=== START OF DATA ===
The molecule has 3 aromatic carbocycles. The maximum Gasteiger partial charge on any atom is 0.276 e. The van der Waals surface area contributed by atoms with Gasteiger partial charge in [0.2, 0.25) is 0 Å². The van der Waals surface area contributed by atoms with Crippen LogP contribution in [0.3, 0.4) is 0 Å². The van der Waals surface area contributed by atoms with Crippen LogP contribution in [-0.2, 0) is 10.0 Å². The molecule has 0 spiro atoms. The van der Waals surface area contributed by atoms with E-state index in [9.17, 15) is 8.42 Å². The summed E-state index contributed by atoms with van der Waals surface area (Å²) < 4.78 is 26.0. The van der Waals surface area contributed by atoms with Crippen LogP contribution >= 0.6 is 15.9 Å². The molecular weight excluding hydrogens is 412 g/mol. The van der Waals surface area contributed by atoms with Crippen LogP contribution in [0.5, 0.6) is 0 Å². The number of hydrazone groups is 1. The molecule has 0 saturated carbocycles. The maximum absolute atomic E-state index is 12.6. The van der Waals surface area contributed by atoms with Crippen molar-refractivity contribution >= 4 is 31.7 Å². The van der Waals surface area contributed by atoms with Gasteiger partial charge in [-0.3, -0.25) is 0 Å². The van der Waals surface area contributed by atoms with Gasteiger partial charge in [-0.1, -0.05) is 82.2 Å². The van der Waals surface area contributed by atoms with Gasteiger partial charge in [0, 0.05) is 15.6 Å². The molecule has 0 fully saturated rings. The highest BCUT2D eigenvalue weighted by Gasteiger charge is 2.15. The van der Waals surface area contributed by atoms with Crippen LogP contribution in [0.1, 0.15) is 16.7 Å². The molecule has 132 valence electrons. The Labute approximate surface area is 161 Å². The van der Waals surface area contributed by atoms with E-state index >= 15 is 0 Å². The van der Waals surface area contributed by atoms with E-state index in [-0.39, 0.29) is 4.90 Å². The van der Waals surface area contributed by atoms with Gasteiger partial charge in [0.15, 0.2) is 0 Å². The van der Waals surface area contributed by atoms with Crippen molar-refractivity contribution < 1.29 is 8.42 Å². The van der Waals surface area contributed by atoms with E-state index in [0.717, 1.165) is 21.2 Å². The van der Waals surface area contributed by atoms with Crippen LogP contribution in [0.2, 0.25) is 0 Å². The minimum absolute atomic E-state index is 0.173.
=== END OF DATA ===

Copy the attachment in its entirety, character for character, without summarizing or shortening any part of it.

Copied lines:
The molecule has 3 aromatic carbocycles. The maximum Gasteiger partial charge on any atom is 0.276 e. The van der Waals surface area contributed by atoms with Gasteiger partial charge in [0.2, 0.25) is 0 Å². The van der Waals surface area contributed by atoms with Crippen LogP contribution in [0.3, 0.4) is 0 Å². The van der Waals surface area contributed by atoms with Crippen LogP contribution in [-0.2, 0) is 10.0 Å². The molecule has 0 spiro atoms. The van der Waals surface area contributed by atoms with E-state index in [9.17, 15) is 8.42 Å². The summed E-state index contributed by atoms with van der Waals surface area (Å²) < 4.78 is 26.0. The van der Waals surface area contributed by atoms with Crippen LogP contribution >= 0.6 is 15.9 Å². The molecular weight excluding hydrogens is 412 g/mol. The van der Waals surface area contributed by atoms with Crippen LogP contribution in [0.5, 0.6) is 0 Å². The number of hydrazone groups is 1. The molecule has 0 saturated carbocycles. The maximum absolute atomic E-state index is 12.6. The van der Waals surface area contributed by atoms with Crippen molar-refractivity contribution >= 4 is 31.7 Å². The van der Waals surface area contributed by atoms with Gasteiger partial charge in [-0.3, -0.25) is 0 Å². The van der Waals surface area contributed by atoms with Gasteiger partial charge in [-0.1, -0.05) is 82.2 Å². The van der Waals surface area contributed by atoms with Gasteiger partial charge in [0, 0.05) is 15.6 Å². The molecule has 0 fully saturated rings. The highest BCUT2D eigenvalue weighted by Gasteiger charge is 2.15. The van der Waals surface area contributed by atoms with Crippen LogP contribution in [0.1, 0.15) is 16.7 Å². The molecule has 132 valence electrons. The Labute approximate surface area is 161 Å². The van der Waals surface area contributed by atoms with E-state index >= 15 is 0 Å². The van der Waals surface area contributed by atoms with E-state index in [-0.39, 0.29) is 4.90 Å². The van der Waals surface area contributed by atoms with Gasteiger partial charge in [0.15, 0.2) is 0 Å². The van der Waals surface area contributed by atoms with Crippen molar-refractivity contribution < 1.29 is 8.42 Å². The van der Waals surface area contributed by atoms with E-state index in [0.717, 1.165) is 21.2 Å². The van der Waals surface area contributed by atoms with Crippen LogP contribution in [0.2, 0.25) is 0 Å². The minimum absolute atomic E-state index is 0.173.